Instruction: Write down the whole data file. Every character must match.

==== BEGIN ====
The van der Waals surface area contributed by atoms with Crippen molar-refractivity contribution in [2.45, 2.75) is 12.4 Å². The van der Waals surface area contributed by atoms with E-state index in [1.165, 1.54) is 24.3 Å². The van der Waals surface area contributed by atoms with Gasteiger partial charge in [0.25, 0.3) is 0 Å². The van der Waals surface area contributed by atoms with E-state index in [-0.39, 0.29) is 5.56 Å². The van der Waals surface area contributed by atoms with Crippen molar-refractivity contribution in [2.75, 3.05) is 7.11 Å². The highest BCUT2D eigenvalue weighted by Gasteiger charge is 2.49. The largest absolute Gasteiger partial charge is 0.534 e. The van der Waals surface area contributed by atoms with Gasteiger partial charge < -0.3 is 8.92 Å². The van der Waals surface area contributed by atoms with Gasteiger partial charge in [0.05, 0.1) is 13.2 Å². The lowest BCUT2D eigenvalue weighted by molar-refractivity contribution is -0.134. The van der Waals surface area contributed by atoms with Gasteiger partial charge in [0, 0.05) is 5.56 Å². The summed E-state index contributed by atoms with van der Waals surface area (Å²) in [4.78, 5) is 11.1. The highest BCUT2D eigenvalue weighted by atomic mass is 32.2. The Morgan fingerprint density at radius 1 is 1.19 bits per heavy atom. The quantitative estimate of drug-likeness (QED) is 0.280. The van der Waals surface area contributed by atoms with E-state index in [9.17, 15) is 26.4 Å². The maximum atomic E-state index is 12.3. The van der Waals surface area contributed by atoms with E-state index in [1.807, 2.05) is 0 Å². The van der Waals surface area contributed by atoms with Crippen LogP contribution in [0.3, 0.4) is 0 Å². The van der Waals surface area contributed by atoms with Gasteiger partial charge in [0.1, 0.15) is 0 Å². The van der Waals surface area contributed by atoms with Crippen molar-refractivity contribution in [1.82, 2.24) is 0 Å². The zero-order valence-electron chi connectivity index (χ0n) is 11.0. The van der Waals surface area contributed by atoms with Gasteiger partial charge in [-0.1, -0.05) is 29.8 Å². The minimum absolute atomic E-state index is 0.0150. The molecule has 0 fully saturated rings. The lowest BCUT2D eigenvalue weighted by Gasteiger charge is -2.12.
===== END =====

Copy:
The van der Waals surface area contributed by atoms with Crippen molar-refractivity contribution in [2.45, 2.75) is 12.4 Å². The van der Waals surface area contributed by atoms with E-state index in [1.165, 1.54) is 24.3 Å². The van der Waals surface area contributed by atoms with Gasteiger partial charge in [0.25, 0.3) is 0 Å². The van der Waals surface area contributed by atoms with E-state index in [-0.39, 0.29) is 5.56 Å². The van der Waals surface area contributed by atoms with Crippen molar-refractivity contribution in [2.75, 3.05) is 7.11 Å². The highest BCUT2D eigenvalue weighted by Gasteiger charge is 2.49. The largest absolute Gasteiger partial charge is 0.534 e. The van der Waals surface area contributed by atoms with Gasteiger partial charge < -0.3 is 8.92 Å². The van der Waals surface area contributed by atoms with Gasteiger partial charge in [0.05, 0.1) is 13.2 Å². The lowest BCUT2D eigenvalue weighted by molar-refractivity contribution is -0.134. The van der Waals surface area contributed by atoms with Gasteiger partial charge in [0, 0.05) is 5.56 Å². The summed E-state index contributed by atoms with van der Waals surface area (Å²) in [4.78, 5) is 11.1. The highest BCUT2D eigenvalue weighted by atomic mass is 32.2. The Morgan fingerprint density at radius 1 is 1.19 bits per heavy atom. The quantitative estimate of drug-likeness (QED) is 0.280. The van der Waals surface area contributed by atoms with E-state index in [9.17, 15) is 26.4 Å². The maximum atomic E-state index is 12.3. The van der Waals surface area contributed by atoms with E-state index in [1.807, 2.05) is 0 Å². The van der Waals surface area contributed by atoms with Crippen LogP contribution in [0.3, 0.4) is 0 Å². The van der Waals surface area contributed by atoms with Gasteiger partial charge in [0.1, 0.15) is 0 Å². The van der Waals surface area contributed by atoms with Crippen molar-refractivity contribution in [1.82, 2.24) is 0 Å². The zero-order valence-electron chi connectivity index (χ0n) is 11.0. The van der Waals surface area contributed by atoms with Gasteiger partial charge in [-0.1, -0.05) is 29.8 Å². The minimum absolute atomic E-state index is 0.0150. The molecule has 0 fully saturated rings. The lowest BCUT2D eigenvalue weighted by Gasteiger charge is -2.12.